Niagara Gazette —
The purpose is to provide a third-party analysis for local officials to use when making decisions and to provide more information for the public, creating a better informed citizenry, DiNapoli said.
"If you don't give the public more of a chance to be informed about what's going on - honest number - it's going to be hard for them to have the kind of input that's going to help move public policy in the direction that's going to be in the interest of what the community wants," DiNapoli said. "That's kind of what democracy should still be all about."
Mayor Paul Dyster compared the fiscal profile to a regular doctor's check up.
"If you don't know what's happening to you, you are not going to be in a position to figure out what to do to fix the problem," Dyster said. "The earlier you know what is going on, the more options you have for a remedy."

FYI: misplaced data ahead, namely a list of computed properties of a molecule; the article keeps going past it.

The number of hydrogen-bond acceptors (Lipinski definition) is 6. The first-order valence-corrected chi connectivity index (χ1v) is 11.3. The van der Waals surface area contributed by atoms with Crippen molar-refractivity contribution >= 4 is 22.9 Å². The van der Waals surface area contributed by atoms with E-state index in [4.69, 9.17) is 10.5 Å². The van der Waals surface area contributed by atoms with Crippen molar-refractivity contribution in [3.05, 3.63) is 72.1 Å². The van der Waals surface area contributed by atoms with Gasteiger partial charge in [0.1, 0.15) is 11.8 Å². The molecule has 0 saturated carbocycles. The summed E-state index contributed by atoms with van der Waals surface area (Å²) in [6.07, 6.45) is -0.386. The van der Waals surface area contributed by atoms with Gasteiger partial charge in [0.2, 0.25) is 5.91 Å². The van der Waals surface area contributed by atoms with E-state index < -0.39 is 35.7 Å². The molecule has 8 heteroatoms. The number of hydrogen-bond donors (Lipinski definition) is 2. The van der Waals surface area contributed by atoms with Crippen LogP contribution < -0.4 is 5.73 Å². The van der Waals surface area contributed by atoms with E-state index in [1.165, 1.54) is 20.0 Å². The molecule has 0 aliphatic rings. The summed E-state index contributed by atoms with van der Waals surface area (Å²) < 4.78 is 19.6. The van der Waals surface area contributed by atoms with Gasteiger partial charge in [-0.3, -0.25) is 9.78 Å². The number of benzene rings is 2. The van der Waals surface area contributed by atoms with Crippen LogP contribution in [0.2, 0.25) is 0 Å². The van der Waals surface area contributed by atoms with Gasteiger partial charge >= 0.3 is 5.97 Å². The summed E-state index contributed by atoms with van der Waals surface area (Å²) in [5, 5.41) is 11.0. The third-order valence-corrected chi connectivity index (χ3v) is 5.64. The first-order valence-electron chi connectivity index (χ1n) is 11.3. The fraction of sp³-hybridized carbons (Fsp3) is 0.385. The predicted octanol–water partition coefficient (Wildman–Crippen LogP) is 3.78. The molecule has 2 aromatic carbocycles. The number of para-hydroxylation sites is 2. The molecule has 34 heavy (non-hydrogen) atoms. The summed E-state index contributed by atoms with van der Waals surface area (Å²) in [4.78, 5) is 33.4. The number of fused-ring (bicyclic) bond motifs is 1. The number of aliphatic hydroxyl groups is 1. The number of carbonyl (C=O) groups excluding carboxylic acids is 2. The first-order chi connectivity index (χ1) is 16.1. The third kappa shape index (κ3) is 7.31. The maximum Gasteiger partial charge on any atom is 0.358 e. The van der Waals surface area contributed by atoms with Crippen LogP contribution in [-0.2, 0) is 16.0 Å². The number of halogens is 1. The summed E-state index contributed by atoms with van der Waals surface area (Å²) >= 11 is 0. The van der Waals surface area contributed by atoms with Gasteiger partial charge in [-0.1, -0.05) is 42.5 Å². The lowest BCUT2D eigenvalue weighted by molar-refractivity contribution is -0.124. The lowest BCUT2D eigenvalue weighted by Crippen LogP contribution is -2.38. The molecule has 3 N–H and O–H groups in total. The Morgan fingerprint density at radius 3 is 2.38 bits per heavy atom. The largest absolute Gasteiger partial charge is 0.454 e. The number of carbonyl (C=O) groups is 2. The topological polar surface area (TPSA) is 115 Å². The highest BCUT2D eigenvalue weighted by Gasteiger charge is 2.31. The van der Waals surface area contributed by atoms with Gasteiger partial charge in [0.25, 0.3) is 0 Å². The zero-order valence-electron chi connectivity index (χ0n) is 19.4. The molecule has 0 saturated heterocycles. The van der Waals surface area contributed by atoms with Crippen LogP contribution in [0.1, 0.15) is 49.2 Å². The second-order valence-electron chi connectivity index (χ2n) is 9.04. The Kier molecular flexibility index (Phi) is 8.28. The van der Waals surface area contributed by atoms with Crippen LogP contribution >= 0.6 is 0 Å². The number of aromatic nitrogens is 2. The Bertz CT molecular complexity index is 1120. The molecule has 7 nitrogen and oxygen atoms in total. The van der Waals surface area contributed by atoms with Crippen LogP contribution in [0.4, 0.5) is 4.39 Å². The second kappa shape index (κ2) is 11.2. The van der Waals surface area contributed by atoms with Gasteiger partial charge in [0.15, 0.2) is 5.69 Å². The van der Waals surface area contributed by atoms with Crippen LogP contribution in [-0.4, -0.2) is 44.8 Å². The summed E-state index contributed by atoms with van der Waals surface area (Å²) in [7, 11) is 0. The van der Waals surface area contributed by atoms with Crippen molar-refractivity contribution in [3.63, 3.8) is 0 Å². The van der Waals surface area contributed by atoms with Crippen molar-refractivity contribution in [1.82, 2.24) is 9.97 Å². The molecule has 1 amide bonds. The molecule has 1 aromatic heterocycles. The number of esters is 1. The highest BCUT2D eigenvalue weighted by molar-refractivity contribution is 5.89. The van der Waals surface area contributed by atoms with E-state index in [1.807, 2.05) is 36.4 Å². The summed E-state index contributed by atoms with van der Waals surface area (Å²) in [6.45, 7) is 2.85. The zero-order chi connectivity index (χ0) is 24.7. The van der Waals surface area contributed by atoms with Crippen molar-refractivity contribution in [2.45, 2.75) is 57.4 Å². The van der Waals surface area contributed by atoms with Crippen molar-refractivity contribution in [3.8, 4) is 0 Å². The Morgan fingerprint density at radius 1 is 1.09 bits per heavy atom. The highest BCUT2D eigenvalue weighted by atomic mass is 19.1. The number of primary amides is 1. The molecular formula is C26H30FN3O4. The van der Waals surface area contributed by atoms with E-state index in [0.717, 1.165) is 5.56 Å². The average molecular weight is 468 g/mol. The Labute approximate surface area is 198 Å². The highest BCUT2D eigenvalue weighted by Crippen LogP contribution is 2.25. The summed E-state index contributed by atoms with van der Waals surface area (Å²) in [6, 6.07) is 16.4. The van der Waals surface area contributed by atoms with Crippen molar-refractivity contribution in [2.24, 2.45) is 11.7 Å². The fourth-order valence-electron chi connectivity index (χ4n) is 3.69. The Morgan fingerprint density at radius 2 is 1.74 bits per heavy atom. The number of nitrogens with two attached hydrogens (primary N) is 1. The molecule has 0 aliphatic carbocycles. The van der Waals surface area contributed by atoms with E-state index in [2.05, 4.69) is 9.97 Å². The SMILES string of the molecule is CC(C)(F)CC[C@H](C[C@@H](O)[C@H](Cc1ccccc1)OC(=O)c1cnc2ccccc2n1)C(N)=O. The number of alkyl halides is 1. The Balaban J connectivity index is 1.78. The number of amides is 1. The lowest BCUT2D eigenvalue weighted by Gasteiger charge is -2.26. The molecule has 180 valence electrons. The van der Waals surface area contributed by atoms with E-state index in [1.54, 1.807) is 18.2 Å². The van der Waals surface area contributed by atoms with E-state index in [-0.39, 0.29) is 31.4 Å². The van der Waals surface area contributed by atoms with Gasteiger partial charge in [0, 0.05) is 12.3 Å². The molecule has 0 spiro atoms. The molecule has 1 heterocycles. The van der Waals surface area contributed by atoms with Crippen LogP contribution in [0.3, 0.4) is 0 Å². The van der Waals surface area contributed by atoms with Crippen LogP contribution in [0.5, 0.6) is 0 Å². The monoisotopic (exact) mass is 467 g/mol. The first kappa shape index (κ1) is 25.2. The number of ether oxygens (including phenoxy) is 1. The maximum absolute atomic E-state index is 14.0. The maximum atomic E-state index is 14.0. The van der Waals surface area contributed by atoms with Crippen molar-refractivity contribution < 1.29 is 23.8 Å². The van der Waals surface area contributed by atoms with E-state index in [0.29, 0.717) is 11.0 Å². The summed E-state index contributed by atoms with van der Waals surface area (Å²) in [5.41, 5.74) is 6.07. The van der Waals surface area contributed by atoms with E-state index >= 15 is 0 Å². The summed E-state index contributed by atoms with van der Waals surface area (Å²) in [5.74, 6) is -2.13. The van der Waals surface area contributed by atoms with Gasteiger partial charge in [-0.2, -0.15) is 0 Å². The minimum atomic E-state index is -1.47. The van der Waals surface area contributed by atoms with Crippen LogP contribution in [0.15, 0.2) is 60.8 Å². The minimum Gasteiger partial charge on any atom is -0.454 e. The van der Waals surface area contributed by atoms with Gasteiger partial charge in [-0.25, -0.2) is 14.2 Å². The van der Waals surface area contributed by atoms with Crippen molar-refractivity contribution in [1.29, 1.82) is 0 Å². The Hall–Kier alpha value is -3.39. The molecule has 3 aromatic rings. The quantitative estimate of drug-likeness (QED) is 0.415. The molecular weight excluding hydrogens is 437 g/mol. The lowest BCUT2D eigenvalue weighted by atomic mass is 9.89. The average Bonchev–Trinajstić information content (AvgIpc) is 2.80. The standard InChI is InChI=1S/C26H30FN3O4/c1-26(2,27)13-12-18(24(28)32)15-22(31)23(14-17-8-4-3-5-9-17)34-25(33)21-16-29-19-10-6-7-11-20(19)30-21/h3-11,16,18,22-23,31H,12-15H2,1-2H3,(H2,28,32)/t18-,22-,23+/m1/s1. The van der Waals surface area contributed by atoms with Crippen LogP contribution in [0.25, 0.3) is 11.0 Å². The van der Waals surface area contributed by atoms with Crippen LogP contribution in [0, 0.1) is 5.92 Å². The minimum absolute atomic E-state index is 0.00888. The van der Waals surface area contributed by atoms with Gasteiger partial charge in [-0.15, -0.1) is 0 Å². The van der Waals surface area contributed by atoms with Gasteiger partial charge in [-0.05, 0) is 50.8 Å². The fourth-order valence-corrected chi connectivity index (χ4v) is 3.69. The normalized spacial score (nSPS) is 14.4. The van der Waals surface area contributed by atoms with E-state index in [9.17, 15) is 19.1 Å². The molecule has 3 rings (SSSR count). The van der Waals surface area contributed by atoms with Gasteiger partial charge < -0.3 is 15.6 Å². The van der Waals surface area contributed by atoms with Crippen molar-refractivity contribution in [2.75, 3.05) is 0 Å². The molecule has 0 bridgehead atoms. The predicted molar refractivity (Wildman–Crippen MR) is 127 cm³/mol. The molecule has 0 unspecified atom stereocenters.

Dyster - who was praised by DiNapoli for his efforts to plan for the city's future - said he and City Controller Maria Brown try to think of "five-year plans" when considering the city's finances.
"We want to look past the problems of today and look toward problems that we are facing in the future," Dyster said.
Dyster said the city's financial problems go beyond the stoppage in casino funds and he appreciates the state's efforts to help Niagara Falls and other communities get out ahead of those and other issues.
"We need a very strong partnership with the state to get us out of this situation," Dyster said.